Org Cuts Hurt Student Equality

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by Ryan Harvard

Student organizations are one of the greatest equalizers at UCSD. Much of students’ tuition money is spent on programs that might not directly benefit them or might be advocating for politics or policies that not every student agrees with. This has always been rectified through university-funded student organizations which can be started by any student, can be used for almost any function, and (most importantly) receive the same amount of funding as any other student org.

But with this year’s sweeping cuts to the student org operating funding, we’re seeing these ideals go down the drain.

Through the student org, students can use university funding to meet their specific needs. It’s a brilliant system for customizing your university experience as well as providing a well-rounded education, leadership opportunities, and resume boosts. These are all very valuable tools to any college student who’s planning on job searching after college.

But each year the student org system sees diminishing funding with the money systematically reallocated towards many other areas, including forced diversity programs, green initiatives, and administrative salaries. It’s a sad trend which is steering UCSD towards a one-size-fits-all education.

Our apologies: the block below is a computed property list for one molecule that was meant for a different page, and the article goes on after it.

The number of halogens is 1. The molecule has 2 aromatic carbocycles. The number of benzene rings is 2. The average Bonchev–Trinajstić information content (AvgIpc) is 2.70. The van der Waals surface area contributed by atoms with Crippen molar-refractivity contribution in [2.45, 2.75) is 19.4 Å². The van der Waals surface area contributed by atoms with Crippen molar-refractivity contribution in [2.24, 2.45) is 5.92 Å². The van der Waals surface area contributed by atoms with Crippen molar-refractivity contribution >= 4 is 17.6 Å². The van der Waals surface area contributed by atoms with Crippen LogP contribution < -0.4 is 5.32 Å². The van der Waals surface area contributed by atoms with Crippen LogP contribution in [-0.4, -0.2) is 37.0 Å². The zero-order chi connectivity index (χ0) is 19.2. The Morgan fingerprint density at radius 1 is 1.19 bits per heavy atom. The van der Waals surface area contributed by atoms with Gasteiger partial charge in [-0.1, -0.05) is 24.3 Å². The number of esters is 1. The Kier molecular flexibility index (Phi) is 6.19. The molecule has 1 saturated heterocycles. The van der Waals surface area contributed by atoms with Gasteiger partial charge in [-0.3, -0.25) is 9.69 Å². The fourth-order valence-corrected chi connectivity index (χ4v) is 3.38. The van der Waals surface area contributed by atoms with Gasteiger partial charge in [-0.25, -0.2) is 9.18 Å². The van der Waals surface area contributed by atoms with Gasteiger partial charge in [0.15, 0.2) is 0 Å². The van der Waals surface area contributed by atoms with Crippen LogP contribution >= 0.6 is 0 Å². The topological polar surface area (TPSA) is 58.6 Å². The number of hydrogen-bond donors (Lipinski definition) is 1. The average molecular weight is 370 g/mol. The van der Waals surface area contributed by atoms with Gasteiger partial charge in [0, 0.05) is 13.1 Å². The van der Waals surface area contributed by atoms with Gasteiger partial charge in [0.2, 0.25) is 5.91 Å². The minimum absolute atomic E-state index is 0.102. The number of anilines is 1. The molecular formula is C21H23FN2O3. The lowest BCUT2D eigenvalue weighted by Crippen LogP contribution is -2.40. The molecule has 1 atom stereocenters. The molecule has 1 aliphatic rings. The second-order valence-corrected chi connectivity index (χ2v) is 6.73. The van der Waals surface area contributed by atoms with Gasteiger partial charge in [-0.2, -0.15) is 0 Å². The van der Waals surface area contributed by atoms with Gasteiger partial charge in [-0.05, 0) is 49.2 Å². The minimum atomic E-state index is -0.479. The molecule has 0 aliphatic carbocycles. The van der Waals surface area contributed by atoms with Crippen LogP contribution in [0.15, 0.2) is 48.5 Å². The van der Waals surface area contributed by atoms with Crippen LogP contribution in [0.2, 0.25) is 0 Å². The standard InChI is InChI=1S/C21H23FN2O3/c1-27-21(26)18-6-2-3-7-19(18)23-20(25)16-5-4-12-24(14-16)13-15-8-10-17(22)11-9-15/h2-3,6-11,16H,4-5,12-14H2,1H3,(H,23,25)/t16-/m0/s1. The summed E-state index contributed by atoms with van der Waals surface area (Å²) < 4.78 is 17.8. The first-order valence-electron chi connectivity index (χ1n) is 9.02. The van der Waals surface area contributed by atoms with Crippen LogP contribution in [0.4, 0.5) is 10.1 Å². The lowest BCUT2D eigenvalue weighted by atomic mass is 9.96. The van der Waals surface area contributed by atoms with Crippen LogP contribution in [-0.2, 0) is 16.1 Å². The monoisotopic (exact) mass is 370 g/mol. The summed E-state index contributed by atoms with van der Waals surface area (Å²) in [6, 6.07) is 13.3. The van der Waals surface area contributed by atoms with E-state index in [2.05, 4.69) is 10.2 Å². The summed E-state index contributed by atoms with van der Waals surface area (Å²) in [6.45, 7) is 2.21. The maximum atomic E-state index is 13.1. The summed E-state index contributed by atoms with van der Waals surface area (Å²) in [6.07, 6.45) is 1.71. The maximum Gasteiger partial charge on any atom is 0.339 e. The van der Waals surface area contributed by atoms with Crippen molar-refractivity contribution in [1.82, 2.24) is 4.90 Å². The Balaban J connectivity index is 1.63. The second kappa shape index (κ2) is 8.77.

On top of that, many of these diversity programs have no incentive to reach their goals because they’ll still receive fat funding checks from student activity fees no matter how efficiently they spend their money.

On the other hand, student orgs and media orgs tend to diversify student life a great deal despite very small amounts of funding. Student orgs are run by unpaid students who are forced to jump through hoops and deal with a strict reimbursement system to get even a tiny fraction of what larger university-mandated programs receive with no strings attached.

For example, last year the Youth for Ron Paul student org at UCSD coordinated with Paul’s campaign to have the congressman speak on campus. Despite any opinions one may have concerning his campaign or his person, the event made headlines after drawing over six-thousand people to campus. These type of events enhance UCSD’s prestige and notoriety within the San Diego community and are indispensable if UCSD wants to be seen as a university which embraces all viewpoints and is willing to host prestigious folk.

The event was entirely pulled off by students in a student org working independent of the university itself, often dealing with opposition from the university.

Cutting funding from student orgs is a huge mistake. Student orgs are one of the last bastions of seeing tuition returning directly to student life.

If campus administration really wants to enhance diversity in every sense of the word, including ideologically and artistically, they’ll let students do it entirely on their own through well-funded, no-hassle orgs rather than forcing initiatives that may or may not be effective.

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